In the first post about the 21st Century Cures Act (Cures Act), we discussed going beyond basic interoperability to true integration to improve patient outcomes. In this post, we’ll focus on electronic health record (EHR) adoption, which sounds simple, but is rife with obstacles. Today we will discuss three of those obstacles: funding, data confidentiality/information blocking/complex data sharing regulations and usability.
One goal of the Cures Act was to strengthen mental health parity laws with input from the Department of Health and Human Services (HHS). Specifically, it asks HHS to create a plan for improved federal and state coordination related to mental health parity. Historically, federal funding incentives for healthcare IT have largely excluded health and human services providers; although there has been a movement to establish more financial opportunities, including a recent bill, the Improving Access to Behavioral Health Information Technology Act (IABHITA), which recently passed in Congress.
The IABHITA recently passed in the House and Senate as part of a larger opioid package, and it establishes a pilot program within the Center for Medicare and Medicaid Innovation (CMMI) to incentivize behavioral health providers to adopt and use technology to improve quality and coordination of care through the electronic exchange of health information.
Another funding example is the establishment of Certified Behavioral Health Clinics(CCBHC), which allocated HHS dollars to eight pilot state behavioral health providers to purchase and use healthcare IT. CCBHCs were created as part of the Protecting Access to Medicare Act (PAMA), which established a demonstration program based on the Excellence in Mental Health and Addiction Treatment Act.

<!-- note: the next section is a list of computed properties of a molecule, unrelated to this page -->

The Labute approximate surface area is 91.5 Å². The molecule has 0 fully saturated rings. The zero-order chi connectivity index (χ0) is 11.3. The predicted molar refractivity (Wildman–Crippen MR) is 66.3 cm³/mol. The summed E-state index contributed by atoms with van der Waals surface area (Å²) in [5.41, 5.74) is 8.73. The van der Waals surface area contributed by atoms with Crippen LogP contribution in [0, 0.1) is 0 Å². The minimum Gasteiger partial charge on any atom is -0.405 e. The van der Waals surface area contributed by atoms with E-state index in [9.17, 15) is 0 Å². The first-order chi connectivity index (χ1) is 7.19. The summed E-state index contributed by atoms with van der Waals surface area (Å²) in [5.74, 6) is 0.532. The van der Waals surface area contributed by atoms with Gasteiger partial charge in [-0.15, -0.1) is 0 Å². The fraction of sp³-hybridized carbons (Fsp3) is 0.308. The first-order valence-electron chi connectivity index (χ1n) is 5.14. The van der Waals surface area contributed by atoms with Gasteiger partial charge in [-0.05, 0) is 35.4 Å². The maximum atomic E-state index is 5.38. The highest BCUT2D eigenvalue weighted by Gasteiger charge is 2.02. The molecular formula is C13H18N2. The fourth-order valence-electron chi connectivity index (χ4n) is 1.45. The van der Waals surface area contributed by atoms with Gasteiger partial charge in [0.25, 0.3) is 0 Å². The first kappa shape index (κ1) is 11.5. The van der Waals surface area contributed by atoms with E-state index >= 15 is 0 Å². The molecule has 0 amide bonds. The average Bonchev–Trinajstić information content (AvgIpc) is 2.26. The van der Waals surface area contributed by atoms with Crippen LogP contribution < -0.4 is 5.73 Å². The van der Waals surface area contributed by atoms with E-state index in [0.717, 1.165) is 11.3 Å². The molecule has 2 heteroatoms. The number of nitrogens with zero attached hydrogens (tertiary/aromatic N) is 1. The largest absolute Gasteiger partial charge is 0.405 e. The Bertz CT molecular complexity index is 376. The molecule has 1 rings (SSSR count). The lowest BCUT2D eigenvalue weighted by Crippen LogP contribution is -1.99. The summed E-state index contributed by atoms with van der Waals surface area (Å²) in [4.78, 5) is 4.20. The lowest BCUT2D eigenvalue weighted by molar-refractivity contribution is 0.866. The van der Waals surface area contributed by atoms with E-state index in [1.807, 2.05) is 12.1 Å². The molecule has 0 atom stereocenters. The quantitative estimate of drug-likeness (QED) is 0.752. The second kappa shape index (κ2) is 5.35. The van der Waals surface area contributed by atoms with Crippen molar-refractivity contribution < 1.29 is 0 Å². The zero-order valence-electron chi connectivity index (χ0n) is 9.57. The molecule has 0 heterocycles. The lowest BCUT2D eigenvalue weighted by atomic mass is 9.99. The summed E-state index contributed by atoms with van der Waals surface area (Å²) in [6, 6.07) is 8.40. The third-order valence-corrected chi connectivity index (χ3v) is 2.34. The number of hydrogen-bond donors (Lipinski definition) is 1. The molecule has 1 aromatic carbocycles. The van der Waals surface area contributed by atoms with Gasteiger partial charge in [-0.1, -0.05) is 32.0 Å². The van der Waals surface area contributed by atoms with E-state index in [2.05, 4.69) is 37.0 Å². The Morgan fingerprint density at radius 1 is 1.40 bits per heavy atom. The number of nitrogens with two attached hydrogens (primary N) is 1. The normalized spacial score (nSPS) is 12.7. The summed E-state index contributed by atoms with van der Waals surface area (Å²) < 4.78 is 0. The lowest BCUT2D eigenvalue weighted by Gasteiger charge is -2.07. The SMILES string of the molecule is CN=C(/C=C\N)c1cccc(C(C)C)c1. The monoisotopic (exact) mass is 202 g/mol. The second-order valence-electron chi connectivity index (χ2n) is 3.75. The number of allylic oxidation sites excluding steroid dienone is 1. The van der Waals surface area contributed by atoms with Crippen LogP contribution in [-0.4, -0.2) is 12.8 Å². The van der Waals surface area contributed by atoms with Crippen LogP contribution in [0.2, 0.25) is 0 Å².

This two-year initiative is intended to expand access to mental health and addiction treatment care in community-based settings and infuse more than $1.1 billion into those services, making it the largest investment in mental health and addiction treatment in generations. In May 2018, the Substance Abuse and Mental Health Services Administration (SAMHSA) began accepting applications to expand the CCBHC demonstration project to include 24 states. Potential funding for this expansion could reach $48 million. When you combine the initial investment and the expansion, that’s a bucket of $1.6 billion … a far cry (roughly 6 percent) from the $30 billion hospitals and primary care physician received in the American Recovery and Reinvestment Act of 2009.
Data confidentiality, information blocking and complex data sharing regulations
Since the passing of the Cures Act more than two years ago, separate groups have been focused on discussing and recommending regulations to implement the data blocking provisions. Many stakeholders are disappointed that clear information on the rules and penalties have not been published because it only continues to perpetuate patient safety issues and increase costs and waste.
If you are going to talk about information sharing within health and human services, you must include 42 CFR Part 2 (Part 2), a federal statute created to ensure the confidentiality of medical records for people seeking treatment for substance use disorders from federally-assisted programs. It requires programs to have a patient’s written consent before releasing information to other providers and was meant to encourage people to seek treatment and reassure them that their privacy would be protected.